Forest Industry Production Continues to Grow in Finland – Cost Developments are Eroding Competitiveness
Finland , May 4, 2011 - “The forest industry's production has recovered both from the recession and the structural changes."
"The industrial policy decisions included in the coming Programme for Government will largely decide how profitable Finnish mills can be in international competition,” says Timo Jaatinen, Director General of the Finnish Forest Industries Federation.
“Amending the energy tax refund mechanism, improving the availability of wood, considering the combined effects of taxes and subsidies that promote the energy utilisation of wood as well as paying attention to the state of the transport network will have a substantial impact on the future success of the forest industry. All of these issues are influenced through domestic decisions,” Jaatinen points out.
“It is also important that a negotiated solution is reached quickly in the labour dispute with salaried paper industry employees. We should hold on to all of our industrial jobs, and not drive them out of the countries through our own actions – even if a labour market dispute is involved. The employer side remains prepared to offer salaried employees a pay solution that in amount and form matches those agreed to with other paper industry personnel groups,” Jaatinen says.
Forest industry's January-March production increases substantially in Finland
Some 1.7 million tonnes of pulp and 3.0 million tonnes of paper and paperboard were produced in Finland in January-March 2011. Paper and paperboard production was up more than 7% in comparison to Q1/2010. The export prices of pulp and different paper grades have also continued to increase during the first quarter.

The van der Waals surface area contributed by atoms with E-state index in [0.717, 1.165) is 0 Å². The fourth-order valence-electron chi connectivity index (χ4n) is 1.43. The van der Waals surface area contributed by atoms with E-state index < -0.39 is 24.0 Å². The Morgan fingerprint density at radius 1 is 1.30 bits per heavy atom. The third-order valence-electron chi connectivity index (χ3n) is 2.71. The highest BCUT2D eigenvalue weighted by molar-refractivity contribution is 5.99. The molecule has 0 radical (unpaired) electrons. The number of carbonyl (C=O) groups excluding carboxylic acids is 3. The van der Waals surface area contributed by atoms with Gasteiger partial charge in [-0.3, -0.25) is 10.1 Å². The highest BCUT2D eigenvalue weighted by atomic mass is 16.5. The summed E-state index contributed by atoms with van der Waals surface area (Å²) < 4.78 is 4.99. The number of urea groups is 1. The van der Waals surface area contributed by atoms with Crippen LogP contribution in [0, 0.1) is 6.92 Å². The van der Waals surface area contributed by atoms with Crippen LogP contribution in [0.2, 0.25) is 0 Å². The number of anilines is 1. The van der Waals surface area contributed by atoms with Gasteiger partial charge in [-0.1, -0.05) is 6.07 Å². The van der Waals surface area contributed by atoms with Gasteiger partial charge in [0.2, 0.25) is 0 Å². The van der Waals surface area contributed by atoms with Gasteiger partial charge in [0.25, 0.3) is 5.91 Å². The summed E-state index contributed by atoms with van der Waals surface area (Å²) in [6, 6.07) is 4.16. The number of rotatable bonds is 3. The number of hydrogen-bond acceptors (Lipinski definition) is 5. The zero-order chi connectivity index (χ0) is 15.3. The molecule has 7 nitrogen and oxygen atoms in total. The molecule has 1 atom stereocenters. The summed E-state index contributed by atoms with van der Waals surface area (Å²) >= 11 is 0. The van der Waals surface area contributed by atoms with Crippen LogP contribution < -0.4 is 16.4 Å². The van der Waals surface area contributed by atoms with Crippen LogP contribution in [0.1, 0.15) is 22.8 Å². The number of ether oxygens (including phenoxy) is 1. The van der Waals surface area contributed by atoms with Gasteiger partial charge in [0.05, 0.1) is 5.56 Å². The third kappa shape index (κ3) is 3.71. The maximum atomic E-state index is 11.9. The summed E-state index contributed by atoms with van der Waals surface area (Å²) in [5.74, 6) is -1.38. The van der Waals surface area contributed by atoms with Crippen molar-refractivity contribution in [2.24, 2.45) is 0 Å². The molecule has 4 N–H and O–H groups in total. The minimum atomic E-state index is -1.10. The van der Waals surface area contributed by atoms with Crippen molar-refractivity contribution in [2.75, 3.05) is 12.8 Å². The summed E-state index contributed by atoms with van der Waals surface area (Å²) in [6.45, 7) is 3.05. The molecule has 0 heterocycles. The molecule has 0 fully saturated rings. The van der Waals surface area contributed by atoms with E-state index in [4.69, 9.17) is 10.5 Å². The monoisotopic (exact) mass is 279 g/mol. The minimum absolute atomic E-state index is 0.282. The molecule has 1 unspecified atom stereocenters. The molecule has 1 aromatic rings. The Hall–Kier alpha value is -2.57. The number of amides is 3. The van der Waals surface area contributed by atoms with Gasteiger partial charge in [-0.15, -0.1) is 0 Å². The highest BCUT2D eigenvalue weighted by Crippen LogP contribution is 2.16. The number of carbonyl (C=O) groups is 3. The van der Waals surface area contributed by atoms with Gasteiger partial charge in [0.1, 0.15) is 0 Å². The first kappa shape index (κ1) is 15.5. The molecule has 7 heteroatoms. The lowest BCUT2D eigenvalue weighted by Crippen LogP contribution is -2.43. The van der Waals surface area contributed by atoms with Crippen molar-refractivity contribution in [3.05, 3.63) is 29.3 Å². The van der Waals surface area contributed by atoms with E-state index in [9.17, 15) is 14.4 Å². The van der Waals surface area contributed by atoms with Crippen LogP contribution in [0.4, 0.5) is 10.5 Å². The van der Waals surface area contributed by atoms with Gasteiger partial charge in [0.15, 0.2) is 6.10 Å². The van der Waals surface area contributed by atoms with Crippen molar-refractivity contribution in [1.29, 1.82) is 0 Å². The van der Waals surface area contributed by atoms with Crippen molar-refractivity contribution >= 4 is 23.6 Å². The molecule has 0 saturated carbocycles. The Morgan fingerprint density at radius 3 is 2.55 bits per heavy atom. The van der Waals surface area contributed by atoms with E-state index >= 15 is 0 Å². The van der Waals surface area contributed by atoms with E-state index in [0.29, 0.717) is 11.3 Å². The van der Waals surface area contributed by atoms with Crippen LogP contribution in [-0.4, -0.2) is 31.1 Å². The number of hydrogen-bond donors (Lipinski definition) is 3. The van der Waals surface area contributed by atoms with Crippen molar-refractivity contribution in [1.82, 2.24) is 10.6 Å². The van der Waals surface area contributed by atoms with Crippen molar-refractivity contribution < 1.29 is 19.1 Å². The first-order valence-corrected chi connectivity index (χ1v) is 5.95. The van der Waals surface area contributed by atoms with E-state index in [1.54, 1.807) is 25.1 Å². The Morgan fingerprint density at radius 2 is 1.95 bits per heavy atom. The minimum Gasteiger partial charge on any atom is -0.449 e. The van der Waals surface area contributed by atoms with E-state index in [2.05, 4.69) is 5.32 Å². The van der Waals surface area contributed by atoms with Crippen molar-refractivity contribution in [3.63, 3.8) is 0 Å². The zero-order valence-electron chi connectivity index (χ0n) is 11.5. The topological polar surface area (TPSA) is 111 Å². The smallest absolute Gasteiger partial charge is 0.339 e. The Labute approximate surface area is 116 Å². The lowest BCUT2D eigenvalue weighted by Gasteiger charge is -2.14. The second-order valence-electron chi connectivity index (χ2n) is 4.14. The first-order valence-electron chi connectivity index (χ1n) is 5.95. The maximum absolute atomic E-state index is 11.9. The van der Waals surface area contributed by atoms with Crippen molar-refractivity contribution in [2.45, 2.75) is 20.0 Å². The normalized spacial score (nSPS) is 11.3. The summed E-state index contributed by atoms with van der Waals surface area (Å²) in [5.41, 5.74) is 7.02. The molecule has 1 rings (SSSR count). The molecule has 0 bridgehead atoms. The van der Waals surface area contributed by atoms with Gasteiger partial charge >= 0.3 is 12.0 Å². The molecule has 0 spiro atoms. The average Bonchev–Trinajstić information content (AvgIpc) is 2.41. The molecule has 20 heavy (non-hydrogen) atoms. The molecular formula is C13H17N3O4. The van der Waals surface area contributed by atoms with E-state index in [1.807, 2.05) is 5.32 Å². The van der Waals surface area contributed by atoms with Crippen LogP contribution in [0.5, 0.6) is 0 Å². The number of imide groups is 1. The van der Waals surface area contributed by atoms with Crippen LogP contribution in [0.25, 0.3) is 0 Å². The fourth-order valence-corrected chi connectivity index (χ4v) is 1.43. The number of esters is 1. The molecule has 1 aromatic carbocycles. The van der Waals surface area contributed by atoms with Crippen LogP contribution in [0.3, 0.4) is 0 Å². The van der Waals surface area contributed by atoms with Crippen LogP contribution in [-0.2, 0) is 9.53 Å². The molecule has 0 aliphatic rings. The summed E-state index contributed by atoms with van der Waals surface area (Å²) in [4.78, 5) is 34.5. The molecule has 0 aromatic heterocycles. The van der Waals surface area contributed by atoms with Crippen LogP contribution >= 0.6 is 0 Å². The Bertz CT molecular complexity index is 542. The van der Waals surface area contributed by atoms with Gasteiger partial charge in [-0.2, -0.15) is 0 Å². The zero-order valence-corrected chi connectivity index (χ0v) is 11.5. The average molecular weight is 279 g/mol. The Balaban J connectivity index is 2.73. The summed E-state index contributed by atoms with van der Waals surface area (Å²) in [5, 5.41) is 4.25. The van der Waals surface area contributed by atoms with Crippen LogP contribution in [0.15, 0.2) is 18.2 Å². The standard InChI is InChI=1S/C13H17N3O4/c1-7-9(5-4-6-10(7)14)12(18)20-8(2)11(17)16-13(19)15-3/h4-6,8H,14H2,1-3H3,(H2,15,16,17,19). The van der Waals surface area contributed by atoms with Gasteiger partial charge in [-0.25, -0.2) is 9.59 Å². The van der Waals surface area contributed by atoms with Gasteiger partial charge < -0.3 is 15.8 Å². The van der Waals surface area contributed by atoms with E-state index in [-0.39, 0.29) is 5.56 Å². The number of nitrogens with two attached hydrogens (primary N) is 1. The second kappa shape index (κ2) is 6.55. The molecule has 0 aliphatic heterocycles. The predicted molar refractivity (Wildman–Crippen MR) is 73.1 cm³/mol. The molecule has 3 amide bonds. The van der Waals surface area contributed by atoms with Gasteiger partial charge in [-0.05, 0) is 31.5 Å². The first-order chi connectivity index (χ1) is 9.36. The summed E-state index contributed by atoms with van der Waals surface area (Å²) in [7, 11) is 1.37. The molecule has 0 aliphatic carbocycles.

Finnish sawn timber production came to about 2.4 million cubic metres in January-March, up 1% from the corresponding period of 2010. Plywood production increased by a fifth during the first quarter of the year. Livelier construction activity, especially in the industrial and commercial building segment, has also contributed to an increase in demand for the products of the joinery industry.
The value of forest industry production in January-March is estimated to have been almost €5 billion, which is about 5% more than in the corresponding period of 2010.
The industry did not manage to procure sufficient quantities of wood in January-March to satisfy quarterly needs, and had to utilise reserves stockpiled earlier. Demand is strengthening and more wood will be needed to fuel capacity in the remaining part of the year. Sawlogs, pulpwood and energy wood are all in demand. Livelier timber sales will be boosted by stumpage prices, which have been buoyant during the first quarter.
Finland is the world's sixth-largest producer of pulp, paper and paperboard in addition to being one of Europe's largest producers of sawn timber.
The forest industry directly and indirectly employs almost 200,000 Finns. The industry's multiplier effects extend broadly into surrounding society and up to 500,000 Finns are affected by the economic footprint of the forest-based sector.
Finland has a unique opportunity to pioneer the bioeconomy thanks to the abundant forest resources, sustainable forestry practices and the first-rate expertise and competence of the forest cluster as a whole.